Every day, he reaches for at least one glass of milk. It’s made on his parent’s farm, East Oxford Dairy, in Bainbridge, New York, where Jonathan Castle grew up. Helping on the farm, Jon says, gave him a sense of pride and responsibility in his work — on the farm, at school, and on the football field.
Jon has played football since the fifth grade. This year, the Bainbridge-Guilford High School senior received the New York State Class D Scholar-Athlete of the Year award. In this Q & A with Jon, he tells us how working on the farm had influenced his game.
Jon Castle was presented the New York State Class D Scholar-Athlete of the Year award by New York State Public High School Athletic Association executive committee member Tom Heinzelmann (left) and NYS High School Football Coaches Association President Nick Fitzgerald.
Q: How has working on a farm prepared you for playing football?
A: It taught me the value of working hard. When you’re working on a farm, people (and cows!) depend on you to do your job right.
“On a farm, you may not always like your job, it may not be easy, and you may be exhausted, but you still must do your part because other people are depending on you. It’s the same on a football field.”
On the football field, success is only achievable if all 11 guys do their job. On the farm, we all pitch in — even my grandparents — to get everything done.
Q: What is it about growing up on a farm that gave you a strong work ethic?
A: There are many things that must be done on a farm and we only have so much time to do them. I was taught that you do a job right the first time, partly because there is always something else that also needs to be done. Also, because my grandparents help on the farm and there’s no reason for me not to work hard and get my jobs done if my grandparents are doing the same.
Q: What’s a typical day like on the farm?
A: A normal day on the farm starts around 6:30 in the morning. We get up and go to the barn to clean off the cows’ beds. In the summer months, when the cows are out in the pasture, we need to bring them back to their stalls. Cows like routine. We have approximately 40 cows, and they need to be milked twice a day and get fed on schedule. There are various other chores too, from cleaning out mangers to re-bedding the stalls and throwing square bales of hay mow for that night’s feeding to fixing fences. Milking and feeding the cows is normally finished around 8, bringing us to the end of a typical day on the farm.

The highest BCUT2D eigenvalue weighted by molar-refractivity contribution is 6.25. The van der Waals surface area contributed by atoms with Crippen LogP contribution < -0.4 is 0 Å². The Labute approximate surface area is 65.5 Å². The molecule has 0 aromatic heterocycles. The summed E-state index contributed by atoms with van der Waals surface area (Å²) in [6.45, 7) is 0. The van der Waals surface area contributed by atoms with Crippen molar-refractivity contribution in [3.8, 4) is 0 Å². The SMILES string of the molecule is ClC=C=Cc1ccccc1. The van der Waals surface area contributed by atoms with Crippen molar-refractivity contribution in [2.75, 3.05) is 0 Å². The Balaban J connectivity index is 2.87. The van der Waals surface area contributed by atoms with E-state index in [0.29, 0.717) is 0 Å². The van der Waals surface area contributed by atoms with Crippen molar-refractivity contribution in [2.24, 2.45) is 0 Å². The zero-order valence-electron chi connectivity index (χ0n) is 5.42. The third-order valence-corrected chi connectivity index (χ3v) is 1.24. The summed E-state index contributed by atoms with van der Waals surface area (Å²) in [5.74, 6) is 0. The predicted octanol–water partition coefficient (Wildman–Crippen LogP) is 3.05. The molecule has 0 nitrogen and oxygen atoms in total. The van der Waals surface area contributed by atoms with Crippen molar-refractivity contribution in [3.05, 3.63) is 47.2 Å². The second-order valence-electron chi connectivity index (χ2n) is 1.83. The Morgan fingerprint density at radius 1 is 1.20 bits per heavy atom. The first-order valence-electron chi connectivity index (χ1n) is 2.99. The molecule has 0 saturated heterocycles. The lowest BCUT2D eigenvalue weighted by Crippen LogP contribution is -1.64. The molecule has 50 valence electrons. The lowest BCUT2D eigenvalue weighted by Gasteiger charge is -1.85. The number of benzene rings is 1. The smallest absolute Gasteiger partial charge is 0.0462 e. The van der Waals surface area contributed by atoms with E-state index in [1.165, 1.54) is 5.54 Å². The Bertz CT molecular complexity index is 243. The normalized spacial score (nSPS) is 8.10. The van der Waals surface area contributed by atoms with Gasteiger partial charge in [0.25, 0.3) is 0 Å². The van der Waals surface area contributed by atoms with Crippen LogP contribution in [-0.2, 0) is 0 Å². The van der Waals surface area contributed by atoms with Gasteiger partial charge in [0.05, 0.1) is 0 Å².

Q: What are some farm chores that you feel helped you become physically or mentally better at football?
A: One of them is doing hay every summer. Anyone who has worked on a farm will admit that doing square bales can be a long and tiring job. It’s typically hot and humid, and we always seem to be trying to get it done before the next rainstorm. I pushed myself through to get it done. It taught me both physical and mental endurance.
Another is bringing the cows back from the pasture. It may be raining or 90-degrees and humid, and I may have to walk a mile or more, but I still have to bring the cows back. Bringing cows back taught me a valuable lesson for football, about angles. You cannot go directly at a cow to herd it in any certain direction, you have to take an angle. This has been very important in football because you cannot go where your opponent is, but where they are going to be.
Q: What is it about the linebacker and offensive guard that you like playing those positions best?
A: I loved being able to do what the team needed me to do while staying out of the spotlight. Like working on the farm, these positions do not typically draw much attention and still allowed me to be a vital part of the team. They’re not the flashiest positions but, like the seemingly menial tasks on the farm, someone needs to do them. The behind-the-scenes roles on a farm are quite similar to playing linebacker and guard. These positions do not attract much attention, unless you are not doing your job. I prefer to let my effort speak for itself.
What Lies Ahead?
After graduation, Jon is going to Rensselaer Polytechnic Institute in Troy, New York, to study environmental engineering. His ambition is to eliminate the stigma surrounding engineers and how they work with farmers by bringing about more discussion between the two professions.
“I would like to tie in dairy farming into environmental engineering if I can, and make farmer’s lives easier, while having meaningful discussions about the methods in which we will find solutions to issues concerning the environment.”